BRUSSELS, Belgium - In the wake of last week's earthquake, Slovenia's European Commissioner for Crisis Management Janez Lenarčič left for Albania for his first official visit after taking over as EU commissioner. The visit was designed to assess the extent of aid the country needs after the quake.
LJUBLJANA - Parliamentary Speaker Dejan Židan urged the government to declare a climate crisis in Slovenia to ensure the necessary resources for drawing up a comprehensive strategy to fight climate change. He based his appeal on conclusions reached at a climate change debate at the National Assembly last month.
NAPLES, Italy - Environment Minister Simon Zajc called for cooperation among all countries in the Mediterranean at a Barcelona Convention ministerial. He urged joint efforts for sustainable development and preservation of natural resources.
THURSDAY, 5 December
LJUBLJANA - Mercator's bankrupt Croatian owner Agrokor and the newly established Fortenova group, which has taken over Agrokor's assets, reported the Slovenian Economy Ministry led by Zdravko Počivalšek to the European Commission over his interference in the transfer of Slovenian retailer Mercator to Fortenova. Počivalšek said he had been merely striving to protect Slovenian suppliers under existing competition rules and had always been open about his intentions.
LJUBLJANA - The government adopted a national strategy on the prevention of terrorism and violent extremism which lays the groundwork for a systemic approach to reducing Slovenia's vulnerability to terrorism and violent extremism. The strategy aims to prevent radicalisation, and protect residents against acts of terrorism and violent extremism.
BRATISLAVA, Slovakia - Foreign Minister Miro Cerar reiterated his call for effective multilateralism at the 26th OSCE ministerial. He stressed the importance of OSCE for improving democratic processes.
LJUBLJANA - The government revealed plans to invest EUR 5.6 billion in transport and transport infrastructure in 2020-2025. Under the plan, the funds will be spent on air and maritime transport, investments in and reconstruction of state roads and toll roads, modernisation of railways, sustainable measures and traffic control.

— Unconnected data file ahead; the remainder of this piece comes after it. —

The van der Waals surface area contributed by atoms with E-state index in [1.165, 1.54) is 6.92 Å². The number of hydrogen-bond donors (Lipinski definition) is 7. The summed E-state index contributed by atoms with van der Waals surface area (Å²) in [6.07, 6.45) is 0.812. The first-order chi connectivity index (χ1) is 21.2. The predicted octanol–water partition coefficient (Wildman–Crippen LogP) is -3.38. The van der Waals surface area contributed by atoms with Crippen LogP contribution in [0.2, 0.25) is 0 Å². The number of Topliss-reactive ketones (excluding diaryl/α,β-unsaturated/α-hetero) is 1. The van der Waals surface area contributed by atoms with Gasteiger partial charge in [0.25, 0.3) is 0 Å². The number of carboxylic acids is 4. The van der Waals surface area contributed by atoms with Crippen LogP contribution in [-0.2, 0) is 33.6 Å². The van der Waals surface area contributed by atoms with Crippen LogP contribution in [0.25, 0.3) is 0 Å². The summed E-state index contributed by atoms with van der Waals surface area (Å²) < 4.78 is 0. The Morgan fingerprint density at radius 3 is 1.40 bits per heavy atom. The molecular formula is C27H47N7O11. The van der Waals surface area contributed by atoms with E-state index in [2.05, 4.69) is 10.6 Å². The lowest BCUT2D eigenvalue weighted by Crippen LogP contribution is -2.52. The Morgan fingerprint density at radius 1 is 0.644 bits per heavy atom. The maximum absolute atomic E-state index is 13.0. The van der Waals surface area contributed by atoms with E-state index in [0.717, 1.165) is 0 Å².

LJUBLJANA - The Administrative Court decided that several documents pertaining to treatment of migrants and asylum seekers on the state border are public information, ordering the Interior Ministry and the police to disclose the documents.
LJUBLJANA - The District Court of Koper initiated bankruptcy proceedings for Istrabenz, a once mighty financial holding, as the request of the Bank Assets Management Company (BAMC), its biggest creditor. The move is designed to give BAMC control of Istrabenz's remaining assets.
All our posts in this series are here
STA, 4 December 2019 - The migration crisis, security issues, the European integration prospects of the Western Balkans and nuclear waste management issues were discussed as President Borut Pahor hosted the presidency of Bosnia-Herzegovina as it started a two-day official visit to Slovenia on Wednesday.
After the official talks, a press conference in Ljubljana was held by Pahor and Presidency Chairman Željko Komšić, with the former noting that all three members of the presidency had visited for a second time, which Slovenia appreciated.
Pahor said that Slovenia was inclined with favour to Bosnia-Herzegovina and respected its results despite the numerous challenges it faced, adding that Slovenia had always been inclined to EU enlargement to the Western Balkans.
"As the enlargement process could lose its momentum, this region must respond wisely," he said, endorsing the regional trade cooperation initiative, sometimes called a "mini Schengen", which he sees as a tool for the region to become attractive once more to the EU, to "become a magnet".
Pahor did not forget to mention that trade between Slovenia and Bosnia-Herzegovina is constantly rising, reaching EUR 1.4 billion last year, and that more than 100 Slovenian companies in the country employ 15,000 people.